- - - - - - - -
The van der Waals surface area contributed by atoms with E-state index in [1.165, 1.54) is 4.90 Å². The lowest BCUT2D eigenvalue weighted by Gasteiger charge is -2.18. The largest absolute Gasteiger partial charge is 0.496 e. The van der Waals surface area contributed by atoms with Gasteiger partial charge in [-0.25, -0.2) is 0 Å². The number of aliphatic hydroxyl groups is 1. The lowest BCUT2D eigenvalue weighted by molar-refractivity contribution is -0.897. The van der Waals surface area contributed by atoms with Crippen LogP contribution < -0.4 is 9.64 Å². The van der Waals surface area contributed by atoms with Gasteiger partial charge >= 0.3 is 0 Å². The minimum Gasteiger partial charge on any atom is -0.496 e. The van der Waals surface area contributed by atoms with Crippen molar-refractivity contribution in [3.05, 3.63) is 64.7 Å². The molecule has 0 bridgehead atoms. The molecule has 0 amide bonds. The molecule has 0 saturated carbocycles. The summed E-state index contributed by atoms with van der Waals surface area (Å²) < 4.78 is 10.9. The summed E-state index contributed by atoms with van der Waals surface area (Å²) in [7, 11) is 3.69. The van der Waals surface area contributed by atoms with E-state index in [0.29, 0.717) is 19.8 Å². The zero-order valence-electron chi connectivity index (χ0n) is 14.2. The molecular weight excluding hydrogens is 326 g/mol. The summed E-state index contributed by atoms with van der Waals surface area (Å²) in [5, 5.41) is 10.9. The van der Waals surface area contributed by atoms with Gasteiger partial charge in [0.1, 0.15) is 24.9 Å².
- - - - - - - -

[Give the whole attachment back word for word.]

The van der Waals surface area contributed by atoms with E-state index in [1.165, 1.54) is 4.90 Å². The lowest BCUT2D eigenvalue weighted by Gasteiger charge is -2.18. The largest absolute Gasteiger partial charge is 0.496 e. The van der Waals surface area contributed by atoms with Gasteiger partial charge in [-0.25, -0.2) is 0 Å². The number of aliphatic hydroxyl groups is 1. The lowest BCUT2D eigenvalue weighted by molar-refractivity contribution is -0.897. The van der Waals surface area contributed by atoms with Crippen LogP contribution < -0.4 is 9.64 Å². The van der Waals surface area contributed by atoms with Gasteiger partial charge >= 0.3 is 0 Å². The minimum Gasteiger partial charge on any atom is -0.496 e. The van der Waals surface area contributed by atoms with Crippen molar-refractivity contribution in [3.05, 3.63) is 64.7 Å². The molecule has 0 bridgehead atoms. The molecule has 0 amide bonds. The molecule has 0 saturated carbocycles. The summed E-state index contributed by atoms with van der Waals surface area (Å²) < 4.78 is 10.9. The summed E-state index contributed by atoms with van der Waals surface area (Å²) in [7, 11) is 3.69. The van der Waals surface area contributed by atoms with E-state index in [0.29, 0.717) is 19.8 Å². The zero-order valence-electron chi connectivity index (χ0n) is 14.2. The molecular weight excluding hydrogens is 326 g/mol. The summed E-state index contributed by atoms with van der Waals surface area (Å²) in [5, 5.41) is 10.9. The van der Waals surface area contributed by atoms with Gasteiger partial charge in [0.1, 0.15) is 24.9 Å².